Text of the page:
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Explaining daily energy demand in British housing using linked smart meter and socio-technical data in a bottom-up statistical model

McKenna, E; Few, J; Webborn, E; Anderson, B; Elam, S; Shipworth, D; Cooper, A; ... Oreszczyn, T; + view all (2022) Explaining daily energy demand in British housing using linked smart meter and socio-technical data in a bottom-up statistical model. Energy and Buildings , Article 111845. 10.1016/j.enbuild.2022.111845. (In press).

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Abstract

This paper investigates factors associated with variation in daily total (electricity and gas) energy consumption in domestic buildings using linked pre-COVID-19 smart meter, weather, building thermal characteristics, and socio-technical survey data covering appliance ownership, demographics, behaviours, and attitudes for two nested sub-samples of 1418 and 682 British households selected from the Smart Energy Research Laboratory (SERL) Observatory panel. Linear mixed effects modelling resulted in adjusted R2 between 63% and 80% depending on sample size and combinations of contextual data used. Increased daily energy consumption was significantly associated (p-value<0.05, VIF<5) with: households living in buildings with more rooms and bedrooms, that are older, more detached, have air-conditioning, and experience colder (more heating degree days) or less sunny weather; households with more adult occupants, more children, older adult occupants, higher heating temperature setpoints, and that do not try to save energy. The results demonstrate the value of smart meter data linked with contextual data for improving understanding of energy demand in British housing. Accredited UK researchers are invited to apply to access the data, which has recently been updated to include over 13,000 households from across Great Britain. This paper provides guidance on appropriate methods to use when analysing the data.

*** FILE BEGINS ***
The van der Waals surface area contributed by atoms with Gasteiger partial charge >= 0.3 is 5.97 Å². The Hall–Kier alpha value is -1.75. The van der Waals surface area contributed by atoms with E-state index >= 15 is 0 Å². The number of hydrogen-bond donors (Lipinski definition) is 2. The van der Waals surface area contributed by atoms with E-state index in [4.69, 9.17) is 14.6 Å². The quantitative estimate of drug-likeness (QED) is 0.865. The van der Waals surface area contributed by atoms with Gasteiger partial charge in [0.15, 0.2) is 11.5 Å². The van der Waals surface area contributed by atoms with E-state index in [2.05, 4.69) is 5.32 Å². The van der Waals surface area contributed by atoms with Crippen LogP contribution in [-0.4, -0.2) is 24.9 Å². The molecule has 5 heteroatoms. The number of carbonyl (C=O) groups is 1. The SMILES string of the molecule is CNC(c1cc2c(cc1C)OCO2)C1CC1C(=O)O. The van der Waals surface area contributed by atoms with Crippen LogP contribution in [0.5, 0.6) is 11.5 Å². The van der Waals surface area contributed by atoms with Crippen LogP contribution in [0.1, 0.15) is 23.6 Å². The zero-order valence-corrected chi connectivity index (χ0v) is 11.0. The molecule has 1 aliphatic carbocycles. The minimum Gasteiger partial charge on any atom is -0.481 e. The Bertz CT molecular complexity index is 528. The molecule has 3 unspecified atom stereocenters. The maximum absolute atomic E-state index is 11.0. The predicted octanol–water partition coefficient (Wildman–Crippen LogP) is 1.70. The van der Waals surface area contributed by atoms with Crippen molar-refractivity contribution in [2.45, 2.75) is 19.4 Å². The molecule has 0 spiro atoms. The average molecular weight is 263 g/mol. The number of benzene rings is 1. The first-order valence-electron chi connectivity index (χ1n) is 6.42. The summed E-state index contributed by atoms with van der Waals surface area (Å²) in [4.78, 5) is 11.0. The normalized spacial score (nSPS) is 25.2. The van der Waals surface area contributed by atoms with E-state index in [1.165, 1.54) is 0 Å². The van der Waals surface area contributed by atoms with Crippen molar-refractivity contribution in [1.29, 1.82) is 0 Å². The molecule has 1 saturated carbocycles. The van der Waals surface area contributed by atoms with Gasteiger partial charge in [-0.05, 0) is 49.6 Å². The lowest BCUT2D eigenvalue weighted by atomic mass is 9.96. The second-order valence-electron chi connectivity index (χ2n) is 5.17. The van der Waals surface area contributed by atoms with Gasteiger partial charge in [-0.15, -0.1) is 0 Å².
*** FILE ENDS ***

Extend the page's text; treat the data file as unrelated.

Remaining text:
Type: Article
Title: Explaining daily energy demand in British housing using linked smart meter and socio-technical data in a bottom-up statistical model
DOI: 10.1016/j.enbuild.2022.111845
Publisher version: https://doi.org/10.1016/j.enbuild.2022.111845
Language: English
Additional information: This version is the author accepted manuscript. For information on re-use, please refer to the publisher’s terms and conditions.
Keywords: building; energy; heating; gas; electricity; demand; consumption; household; residential; domestic; smart meter; daily; longitudinal; regression; mixed effects; random effects; survey; energy performance certificate; weather; temperature; solar radiation; building physics; sociodemographic; occupant; behaviour; attitudes.
UCL classification: UCL
UCL > Provost and Vice Provost Offices > UCL BEAMS
UCL > Provost and Vice Provost Offices > UCL BEAMS > Faculty of the Built Environment
UCL > Provost and Vice Provost Offices > UCL BEAMS > Faculty of the Built Environment > Bartlett School Env, Energy and Resources
URI: https://discovery.ucl.ac.uk/id/eprint/10141909
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